He and I have successfully raised three sons. Each has worthy goals he is pursuing, and I love watching them as they consider, research, try things out, reflect, re-consider, fail sometimes, dust off, re-configure, try again. I appreciate that they are not crushed when something does not work out as planned but that it simply means there is another way. They have good relationships with people and understand the value of that. Yes, I am proud of my children.

The decisions we make in life have a way of working out one way or another. When I graduated from high school I made the decision not to go to college. That decision was made out of fear and ignorance. When I was 38, I got brave. My husband had gone back to school for a second degree, and it was my turn. In six years I got my four-year degree. I worked hard and I loved almost everything about it. I fell in love with learning – and with journalism. And with the idea of teaching.

After No. 3 son had some medical issues that claimed the better part of a year (another post some time), I snagged a teaching/advising job. I’ve done some good work there, and I’ve become close to many of my students. Several have told me that I made a difference to them. I am proud of them, and I am proud that I was able to do something so important for them.

Things I wish I’d done better

From this chronological vantage point, it’s easy to see what so many have said: take care of your body. While I am by no means in bad health, it has been interesting to observe systems begin to wear out. My vision, for instance, has slowly gotten worse since around 40. I had good vision all my life. But these days I wear my reading glasses or eat blurry food. Maybe there is nothing I could really have done about vision, but I coulda, woulda, shoulda exercised more. I have no strength in my arms, my hands (I’d starve if I had to open my own jars). I have hide-and-seek arthritis. I’ll have an elbow bother me for weeks only to have that discomfort gradually dissipate as it’s replaced by a throbbing thumb joint that lasts for a little while. I should have been more active. Maybe I’ll work on that.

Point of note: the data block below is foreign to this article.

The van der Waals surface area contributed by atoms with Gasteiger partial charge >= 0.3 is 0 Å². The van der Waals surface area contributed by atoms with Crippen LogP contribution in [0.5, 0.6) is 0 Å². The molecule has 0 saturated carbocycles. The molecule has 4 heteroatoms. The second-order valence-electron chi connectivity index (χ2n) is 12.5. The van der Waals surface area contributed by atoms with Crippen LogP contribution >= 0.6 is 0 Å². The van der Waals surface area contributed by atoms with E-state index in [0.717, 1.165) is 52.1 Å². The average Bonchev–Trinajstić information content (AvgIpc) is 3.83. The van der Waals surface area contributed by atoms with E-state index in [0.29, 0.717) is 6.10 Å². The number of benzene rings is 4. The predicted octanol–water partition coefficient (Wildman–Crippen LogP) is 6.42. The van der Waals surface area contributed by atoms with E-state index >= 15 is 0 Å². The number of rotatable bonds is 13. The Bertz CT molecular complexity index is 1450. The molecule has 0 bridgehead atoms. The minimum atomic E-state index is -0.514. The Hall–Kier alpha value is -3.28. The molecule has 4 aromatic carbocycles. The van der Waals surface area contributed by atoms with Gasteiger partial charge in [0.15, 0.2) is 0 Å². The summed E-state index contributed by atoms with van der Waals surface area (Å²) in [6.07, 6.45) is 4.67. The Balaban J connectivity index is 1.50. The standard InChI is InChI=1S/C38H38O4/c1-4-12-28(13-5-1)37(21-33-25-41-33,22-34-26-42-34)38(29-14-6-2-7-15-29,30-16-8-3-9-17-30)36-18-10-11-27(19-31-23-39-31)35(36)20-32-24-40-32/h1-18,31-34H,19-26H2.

I should have eaten better. In this area, I’m not too bad off, and small changes would make a big difference. I’ve never been one to drink sodas, so I don’t have that war to wage. But sugar, specifically chocolate, I’ve treated as a reward. It’s a psychological addiction. Doesn’t help that I’ve been told there is a genetic candy-cake-cookie-pie-ice-cream problem in the family. Always slender when I was young, I didn’t notice the 2-3 pounds I’ve been putting on each year until the last few years. I really need to work on that.

I wish I had managed finances better so that they didn’t manage me so much. Aren’t I supposed to be financially comfortable by now? At this age, my grandparents were bailing the rest of us out of trouble. Oh, wait. Maybe that’s part of the problem.

My biggest demon is procrastination, and instead of becoming more mature in my wisdom-filled years and dealing better with it, it’s getting worse. I make it work for me by putting less important things ahead of more important things. You know, like blog posts ahead of grading and balancing the checkbook. Yeah. Gotta get a handle on that.

The bucket list

Last year for Christmas, my yearbook secret pal, also my editor, gifted me with the Jack Nicholson/Morgan Freeman movie, The Bucket List. After that, EVERYONE was making a bucket list. Yeah, me too.

1. Read the three books Frankenstein’s monster read as he hid and watched the DeLacys. I remembered Paradise Lost (and own it), but had to look up the other two: Plutarch’s Lives and The Sorrows of Werter. They were quite an education for him.

2. Publish some writing beyond blogs and newspaper. Something for advisers? A literary analysis in an English journal?

3. Write a novel.

4. Publish a novel. (These are separate endeavors)

5. Travel somewhere in Europe. Would love to see some castles in Scotland.

6. Travel in the U.S. There are places I don’t even know of that I want to see.

7. Get a JEA certification

8. Get a master’s degree

9. Develop a sudden desire to become clutter free and throw everything away.

All right, time to get on with my day. It’s my birthday and all, a day I usually set aside to read a book or do whatever I want, but that’s exactly what I’ve been doing the last four days. See procrastination, above. Today, I must make up for lost time. I have some chores to do as penance for my bad judgment. My reward will be pride in accomplishment. Happy birthday to me!